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Effects of statins on high-density lipoproteins: a potential contribution to cardiovascular benefit.

PURPOSE: The objective was to systematically review clinical trial data on the effects of statins on high-density lipoproteins (HDL) and to examine the possibility that this provides cardiovascular benefits in addition to those derived from reductions in low-density lipoproteins (LDL).

METHODS: The PubMed database was searched for publications describing clinical trials of atorvastatin, pravastatin, rosuvastatin, and simvastatin. On the basis of predefined criteria, 103 were selected for review.

RESULTS: Compared with placebo, statins raise HDL, measured as HDL-cholesterol (HDL-C) and apolipoprotein A-I (apo A-I); these elevations are maintained in the long-term. In hypercholesterolemia, HDL-C is raised by approximately 4% to 10%. The percentage changes are greater in patients with low baseline levels, including those with the common combination of high triglycerides (TG) and low HDL-C. These effects do not appear to be dose-related although there is evidence that, with the exception of atorvastatin, the changes in HDL-C are proportional to reductions in apo B-containing lipoproteins. The most likely explanation is a reduced rate of cholesteryl ester transfer protein (CETP)-mediated flow of cholesterol from HDL. There is some evidence that the statin effects on HDL reduce progression of atherosclerosis and risk of cardiovascular disease independently of reductions in LDL.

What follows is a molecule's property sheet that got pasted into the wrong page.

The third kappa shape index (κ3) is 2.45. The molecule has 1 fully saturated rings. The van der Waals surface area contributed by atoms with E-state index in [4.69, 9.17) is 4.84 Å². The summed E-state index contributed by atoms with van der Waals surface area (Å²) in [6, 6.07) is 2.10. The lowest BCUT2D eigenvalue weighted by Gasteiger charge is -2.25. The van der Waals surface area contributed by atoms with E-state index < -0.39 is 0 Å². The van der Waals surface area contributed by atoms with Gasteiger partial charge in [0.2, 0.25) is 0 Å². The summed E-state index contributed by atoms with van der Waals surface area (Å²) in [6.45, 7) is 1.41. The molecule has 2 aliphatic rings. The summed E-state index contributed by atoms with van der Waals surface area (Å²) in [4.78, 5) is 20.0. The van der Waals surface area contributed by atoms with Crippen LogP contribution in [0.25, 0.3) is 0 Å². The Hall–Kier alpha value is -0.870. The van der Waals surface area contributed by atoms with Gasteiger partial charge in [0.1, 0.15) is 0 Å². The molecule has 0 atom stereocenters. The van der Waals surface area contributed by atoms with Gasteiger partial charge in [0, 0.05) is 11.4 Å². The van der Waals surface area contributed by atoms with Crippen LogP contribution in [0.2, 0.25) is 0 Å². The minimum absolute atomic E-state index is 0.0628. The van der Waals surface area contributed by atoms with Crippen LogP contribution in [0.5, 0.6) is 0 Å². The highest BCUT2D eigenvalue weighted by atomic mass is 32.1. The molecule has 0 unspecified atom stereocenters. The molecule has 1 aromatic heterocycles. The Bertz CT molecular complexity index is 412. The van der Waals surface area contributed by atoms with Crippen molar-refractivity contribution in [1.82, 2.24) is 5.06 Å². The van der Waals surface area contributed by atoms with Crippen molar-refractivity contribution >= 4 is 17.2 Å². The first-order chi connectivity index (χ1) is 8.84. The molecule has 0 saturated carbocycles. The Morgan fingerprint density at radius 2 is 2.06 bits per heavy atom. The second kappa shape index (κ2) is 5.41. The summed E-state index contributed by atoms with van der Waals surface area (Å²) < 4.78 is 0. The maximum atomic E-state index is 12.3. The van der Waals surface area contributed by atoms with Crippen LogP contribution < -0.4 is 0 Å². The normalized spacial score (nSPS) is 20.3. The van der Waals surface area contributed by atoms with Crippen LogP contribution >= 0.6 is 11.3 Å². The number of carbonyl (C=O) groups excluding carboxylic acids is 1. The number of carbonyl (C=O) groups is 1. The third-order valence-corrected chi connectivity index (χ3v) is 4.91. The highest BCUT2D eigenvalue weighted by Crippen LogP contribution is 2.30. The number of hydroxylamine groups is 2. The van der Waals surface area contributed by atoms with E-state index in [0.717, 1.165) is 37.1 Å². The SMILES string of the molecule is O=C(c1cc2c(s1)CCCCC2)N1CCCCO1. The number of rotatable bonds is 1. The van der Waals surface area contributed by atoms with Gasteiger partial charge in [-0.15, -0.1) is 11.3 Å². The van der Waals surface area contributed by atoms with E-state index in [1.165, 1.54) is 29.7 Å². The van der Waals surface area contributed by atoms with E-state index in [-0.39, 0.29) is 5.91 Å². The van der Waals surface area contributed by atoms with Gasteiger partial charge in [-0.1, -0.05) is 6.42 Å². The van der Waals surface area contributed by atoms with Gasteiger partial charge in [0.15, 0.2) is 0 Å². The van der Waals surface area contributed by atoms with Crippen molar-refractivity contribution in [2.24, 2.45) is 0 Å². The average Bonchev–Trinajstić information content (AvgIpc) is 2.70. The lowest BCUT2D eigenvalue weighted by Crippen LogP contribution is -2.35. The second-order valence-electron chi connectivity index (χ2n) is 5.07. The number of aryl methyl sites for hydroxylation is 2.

CONCLUSION: Statins cause modest increases in HDL-C and apo A-I probably mediated by reductions in CETP activity. It is plausible that such changes independently contribute to the cardiovascular benefits of the statin class but more studies are needed to further explore this possibility.

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